Jump to content

How Bad Is Obamacare? Even Dumb Blondes Know!!!


Rayj
 Share

Recommended Posts

Suzanne Somers: The Affordable Care Act Is a Socialist Ponzi Scheme
  • OB-YV315_expert_C_20130909095823.jpg

What will the Affordable Care Act mean for retirees?

 

SUZANNE SOMERS: As a writer of 24 books mostly on health and wellness and by using my celebrity to get to the best and brightest doctors, scientists and medical professionals in the alternative and integrative health-care world, I have come to the following conclusions:

First of all, let’s call affordable health care what it really is: It’s socialized medicine.

 

I’ve had an opportunity to watch the Canadian version of affordable health care in action with all its limitations with my Canadian husband’s family. A few years ago, I was startled to see the cover of Maclean’s, a national Canadian magazine, showing a picture of a dog on an examining table with the headline, “Your Dog Can Get Better Health Care Than You.” It went on to say that young Canadian medical students have no incentive to become doctors to humans because they can’t make any money. Instead, there is a great surge of Canadian students becoming veterinarians. That’s where the money is. A Canadian animal can have timely MRIs, surgeries and any number of tests it needs to receive quality health care.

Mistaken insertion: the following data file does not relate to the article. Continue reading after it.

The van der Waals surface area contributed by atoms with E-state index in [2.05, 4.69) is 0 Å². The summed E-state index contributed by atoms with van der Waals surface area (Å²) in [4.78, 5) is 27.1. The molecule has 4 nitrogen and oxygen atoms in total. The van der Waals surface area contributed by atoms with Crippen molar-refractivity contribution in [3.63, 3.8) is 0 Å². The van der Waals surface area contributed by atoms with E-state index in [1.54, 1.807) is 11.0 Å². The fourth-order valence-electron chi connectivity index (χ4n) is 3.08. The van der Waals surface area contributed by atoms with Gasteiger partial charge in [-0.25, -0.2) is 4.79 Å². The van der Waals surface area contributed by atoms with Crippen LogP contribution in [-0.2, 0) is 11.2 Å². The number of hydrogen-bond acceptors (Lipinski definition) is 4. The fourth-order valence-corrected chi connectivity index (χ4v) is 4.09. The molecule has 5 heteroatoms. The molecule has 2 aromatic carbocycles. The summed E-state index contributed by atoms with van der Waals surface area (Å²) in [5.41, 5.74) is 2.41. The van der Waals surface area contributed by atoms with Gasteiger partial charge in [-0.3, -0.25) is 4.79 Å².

My sister-in-law had to wait two months to get a General Practitioner. During this period she spent her days in bed vomiting continuously, unable to get any food or drink down because she couldn’t get an appointment with the doctor. When she finally did, the doctor said, “Oh you don’t need me, you need a specialist.” That took another two weeks until she got a pill that corrected the problem.

 

Really, is this what we want?

 

All of my husband’s cousins are doctors. Several have moved to the U.S. because after their years of intensive schooling, they want to reap financial rewards. My 75-year-old Canadian girlfriend was denied treatment because she was too old. She died recently, having been given palliative care. That’s all the system would allow.